Economists and Federal Reserve watchers pitched the idea of ”yield curve control” over the summer. They were fired at the time, but the Fed minutes from last week suggest they could return.
Controlling the yield curve means the Fed would buy longer-term Treasuries to keep long-term rates lower. Most of its asset purchases now focus on short-term securities. This policy, combined with a stronger economy, has resulted in a steepening of the yield curve.
Last week’s Fed minutes (from the November 4-5 meeting) contained these key lines:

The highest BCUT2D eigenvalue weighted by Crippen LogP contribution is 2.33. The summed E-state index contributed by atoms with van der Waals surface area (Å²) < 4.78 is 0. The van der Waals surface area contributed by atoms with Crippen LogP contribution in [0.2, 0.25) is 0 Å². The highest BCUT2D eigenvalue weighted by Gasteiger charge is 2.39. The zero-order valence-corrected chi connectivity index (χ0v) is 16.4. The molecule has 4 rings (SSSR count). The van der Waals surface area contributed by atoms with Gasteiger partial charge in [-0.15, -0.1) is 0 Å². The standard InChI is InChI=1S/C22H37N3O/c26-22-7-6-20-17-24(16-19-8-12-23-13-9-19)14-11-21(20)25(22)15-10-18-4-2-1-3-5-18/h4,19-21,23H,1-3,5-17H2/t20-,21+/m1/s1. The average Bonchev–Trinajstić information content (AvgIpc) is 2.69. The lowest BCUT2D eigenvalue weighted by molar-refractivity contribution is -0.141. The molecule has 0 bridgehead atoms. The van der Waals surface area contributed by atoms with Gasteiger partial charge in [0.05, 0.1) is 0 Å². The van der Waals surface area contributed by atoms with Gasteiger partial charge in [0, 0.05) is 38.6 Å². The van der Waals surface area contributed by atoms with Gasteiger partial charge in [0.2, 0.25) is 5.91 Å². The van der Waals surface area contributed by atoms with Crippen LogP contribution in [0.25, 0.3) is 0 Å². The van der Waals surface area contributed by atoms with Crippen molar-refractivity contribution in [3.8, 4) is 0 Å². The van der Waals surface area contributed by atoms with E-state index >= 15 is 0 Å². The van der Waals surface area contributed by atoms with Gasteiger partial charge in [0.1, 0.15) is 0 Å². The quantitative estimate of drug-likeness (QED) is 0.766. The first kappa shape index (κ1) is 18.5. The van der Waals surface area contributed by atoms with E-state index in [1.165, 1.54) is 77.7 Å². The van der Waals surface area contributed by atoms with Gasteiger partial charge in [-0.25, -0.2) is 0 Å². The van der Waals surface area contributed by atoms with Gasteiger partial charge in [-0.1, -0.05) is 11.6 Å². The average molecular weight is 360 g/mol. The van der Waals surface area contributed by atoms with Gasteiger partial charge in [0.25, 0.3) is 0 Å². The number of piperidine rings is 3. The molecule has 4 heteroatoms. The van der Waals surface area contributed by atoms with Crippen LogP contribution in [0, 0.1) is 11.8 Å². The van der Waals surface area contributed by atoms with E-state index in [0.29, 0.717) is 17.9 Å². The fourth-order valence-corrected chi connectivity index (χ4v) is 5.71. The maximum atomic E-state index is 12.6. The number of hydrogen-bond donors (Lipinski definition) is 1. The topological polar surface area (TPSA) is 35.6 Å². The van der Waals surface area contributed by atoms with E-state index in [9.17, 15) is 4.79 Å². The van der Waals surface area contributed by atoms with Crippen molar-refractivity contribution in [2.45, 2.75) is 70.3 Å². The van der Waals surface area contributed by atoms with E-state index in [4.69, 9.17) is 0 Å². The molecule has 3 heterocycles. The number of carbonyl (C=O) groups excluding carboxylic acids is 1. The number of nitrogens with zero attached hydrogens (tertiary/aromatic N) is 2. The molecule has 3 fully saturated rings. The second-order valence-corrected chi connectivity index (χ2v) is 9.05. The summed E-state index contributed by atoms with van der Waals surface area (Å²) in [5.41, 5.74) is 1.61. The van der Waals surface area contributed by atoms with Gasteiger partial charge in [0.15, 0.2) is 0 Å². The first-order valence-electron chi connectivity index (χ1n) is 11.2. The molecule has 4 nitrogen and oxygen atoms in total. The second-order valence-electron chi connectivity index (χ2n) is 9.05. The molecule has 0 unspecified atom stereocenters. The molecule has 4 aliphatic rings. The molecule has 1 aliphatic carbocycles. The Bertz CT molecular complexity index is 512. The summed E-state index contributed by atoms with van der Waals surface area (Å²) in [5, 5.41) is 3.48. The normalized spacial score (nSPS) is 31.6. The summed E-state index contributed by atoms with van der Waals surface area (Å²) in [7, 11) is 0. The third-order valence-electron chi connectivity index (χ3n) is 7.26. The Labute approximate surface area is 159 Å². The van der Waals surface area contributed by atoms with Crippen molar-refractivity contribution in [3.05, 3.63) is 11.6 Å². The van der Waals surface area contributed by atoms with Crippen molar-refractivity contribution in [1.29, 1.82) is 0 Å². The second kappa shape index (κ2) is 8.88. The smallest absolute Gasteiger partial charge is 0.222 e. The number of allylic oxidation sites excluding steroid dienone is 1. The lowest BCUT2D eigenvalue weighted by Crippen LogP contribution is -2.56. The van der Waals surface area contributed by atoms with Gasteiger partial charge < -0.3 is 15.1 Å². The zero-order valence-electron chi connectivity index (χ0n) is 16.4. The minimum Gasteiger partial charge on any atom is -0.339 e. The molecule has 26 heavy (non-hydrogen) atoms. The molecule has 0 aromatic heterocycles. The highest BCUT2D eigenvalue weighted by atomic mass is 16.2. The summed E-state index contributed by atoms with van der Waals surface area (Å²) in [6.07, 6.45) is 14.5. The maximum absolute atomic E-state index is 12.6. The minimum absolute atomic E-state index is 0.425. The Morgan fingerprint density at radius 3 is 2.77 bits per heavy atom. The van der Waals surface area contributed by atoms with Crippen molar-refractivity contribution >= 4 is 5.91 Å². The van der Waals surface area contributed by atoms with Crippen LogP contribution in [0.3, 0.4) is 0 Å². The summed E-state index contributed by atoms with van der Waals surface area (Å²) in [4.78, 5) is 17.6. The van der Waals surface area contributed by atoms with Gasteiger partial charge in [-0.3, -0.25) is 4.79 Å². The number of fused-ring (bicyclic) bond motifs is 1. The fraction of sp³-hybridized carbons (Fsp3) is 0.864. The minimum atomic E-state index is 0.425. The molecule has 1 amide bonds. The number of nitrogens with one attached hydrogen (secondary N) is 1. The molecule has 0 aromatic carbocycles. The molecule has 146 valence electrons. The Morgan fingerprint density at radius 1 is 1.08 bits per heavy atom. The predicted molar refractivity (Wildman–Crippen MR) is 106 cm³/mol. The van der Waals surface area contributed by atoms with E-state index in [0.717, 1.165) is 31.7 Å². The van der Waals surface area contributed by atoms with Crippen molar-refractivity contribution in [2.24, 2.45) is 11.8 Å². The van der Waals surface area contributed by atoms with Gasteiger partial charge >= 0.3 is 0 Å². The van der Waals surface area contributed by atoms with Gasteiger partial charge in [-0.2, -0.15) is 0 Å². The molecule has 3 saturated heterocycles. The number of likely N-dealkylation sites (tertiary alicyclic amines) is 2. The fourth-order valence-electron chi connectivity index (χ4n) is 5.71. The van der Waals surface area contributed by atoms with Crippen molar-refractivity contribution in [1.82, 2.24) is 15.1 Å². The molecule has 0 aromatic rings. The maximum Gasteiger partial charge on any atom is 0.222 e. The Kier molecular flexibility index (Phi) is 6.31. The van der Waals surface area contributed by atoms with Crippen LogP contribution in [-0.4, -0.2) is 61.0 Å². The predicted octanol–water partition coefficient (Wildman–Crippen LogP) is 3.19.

“Some market participants expected the Committee to eventually extend the weighted average maturity of the Federal Reserve’s purchases of Treasury securities.”
“While participants felt that immediate adjustments to the pace and composition of asset purchases were unnecessary, they recognized that circumstances could change to justify such adjustments. “
A change like this could hurt sentiment towards banking and financial stocks that benefit from a steep curve. Housing could be considered a beneficiary. It could also depress the US dollar and support high multiplicity tech stocks.
Fed Chairman Jerome Powell is appearing in Congress tomorrow and Wednesday. Even if he doesn’t discuss the change this week, it may gain importance in the future.